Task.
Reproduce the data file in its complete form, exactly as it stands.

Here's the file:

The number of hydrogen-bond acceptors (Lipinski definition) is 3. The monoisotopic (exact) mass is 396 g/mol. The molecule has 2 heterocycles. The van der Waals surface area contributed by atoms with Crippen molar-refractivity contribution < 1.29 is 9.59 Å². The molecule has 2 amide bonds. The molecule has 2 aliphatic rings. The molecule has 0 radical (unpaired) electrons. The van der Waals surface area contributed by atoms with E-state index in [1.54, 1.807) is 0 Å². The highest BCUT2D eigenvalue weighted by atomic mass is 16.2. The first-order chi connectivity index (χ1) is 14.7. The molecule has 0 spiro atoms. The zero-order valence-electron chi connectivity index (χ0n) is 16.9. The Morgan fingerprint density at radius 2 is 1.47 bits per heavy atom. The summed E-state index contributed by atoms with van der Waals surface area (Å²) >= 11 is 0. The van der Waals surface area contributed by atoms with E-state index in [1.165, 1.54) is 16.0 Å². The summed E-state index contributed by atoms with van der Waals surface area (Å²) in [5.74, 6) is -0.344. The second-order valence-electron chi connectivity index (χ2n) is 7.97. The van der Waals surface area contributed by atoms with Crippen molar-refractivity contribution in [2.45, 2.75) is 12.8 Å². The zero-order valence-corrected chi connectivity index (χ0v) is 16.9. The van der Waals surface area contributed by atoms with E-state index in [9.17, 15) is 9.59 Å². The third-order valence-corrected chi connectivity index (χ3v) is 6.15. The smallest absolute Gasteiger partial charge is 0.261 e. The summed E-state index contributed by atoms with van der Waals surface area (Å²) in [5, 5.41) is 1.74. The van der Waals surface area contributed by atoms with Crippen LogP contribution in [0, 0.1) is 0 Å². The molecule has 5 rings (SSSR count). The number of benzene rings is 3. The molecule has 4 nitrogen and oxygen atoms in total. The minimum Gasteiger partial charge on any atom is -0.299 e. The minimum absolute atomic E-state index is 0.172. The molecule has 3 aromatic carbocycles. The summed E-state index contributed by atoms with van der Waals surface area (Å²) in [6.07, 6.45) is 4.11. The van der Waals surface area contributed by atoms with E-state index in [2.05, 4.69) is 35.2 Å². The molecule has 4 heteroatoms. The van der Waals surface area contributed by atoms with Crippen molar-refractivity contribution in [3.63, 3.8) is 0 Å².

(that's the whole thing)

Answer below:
The number of hydrogen-bond acceptors (Lipinski definition) is 3. The monoisotopic (exact) mass is 396 g/mol. The molecule has 2 heterocycles. The van der Waals surface area contributed by atoms with Crippen molar-refractivity contribution < 1.29 is 9.59 Å². The molecule has 2 amide bonds. The molecule has 2 aliphatic rings. The molecule has 0 radical (unpaired) electrons. The van der Waals surface area contributed by atoms with E-state index in [1.54, 1.807) is 0 Å². The highest BCUT2D eigenvalue weighted by atomic mass is 16.2. The first-order chi connectivity index (χ1) is 14.7. The molecule has 0 spiro atoms. The zero-order valence-electron chi connectivity index (χ0n) is 16.9. The Morgan fingerprint density at radius 2 is 1.47 bits per heavy atom. The summed E-state index contributed by atoms with van der Waals surface area (Å²) >= 11 is 0. The van der Waals surface area contributed by atoms with E-state index in [1.165, 1.54) is 16.0 Å². The summed E-state index contributed by atoms with van der Waals surface area (Å²) in [5.74, 6) is -0.344. The second-order valence-electron chi connectivity index (χ2n) is 7.97. The van der Waals surface area contributed by atoms with Crippen molar-refractivity contribution in [2.45, 2.75) is 12.8 Å². The zero-order valence-corrected chi connectivity index (χ0v) is 16.9. The van der Waals surface area contributed by atoms with E-state index in [9.17, 15) is 9.59 Å². The third-order valence-corrected chi connectivity index (χ3v) is 6.15. The smallest absolute Gasteiger partial charge is 0.261 e. The summed E-state index contributed by atoms with van der Waals surface area (Å²) in [5, 5.41) is 1.74. The van der Waals surface area contributed by atoms with Crippen LogP contribution in [0, 0.1) is 0 Å². The molecule has 5 rings (SSSR count). The number of benzene rings is 3. The molecule has 4 nitrogen and oxygen atoms in total. The minimum Gasteiger partial charge on any atom is -0.299 e. The minimum absolute atomic E-state index is 0.172. The molecule has 3 aromatic carbocycles. The summed E-state index contributed by atoms with van der Waals surface area (Å²) in [6.07, 6.45) is 4.11. The van der Waals surface area contributed by atoms with E-state index in [2.05, 4.69) is 35.2 Å². The molecule has 4 heteroatoms. The van der Waals surface area contributed by atoms with Crippen molar-refractivity contribution in [3.63, 3.8) is 0 Å².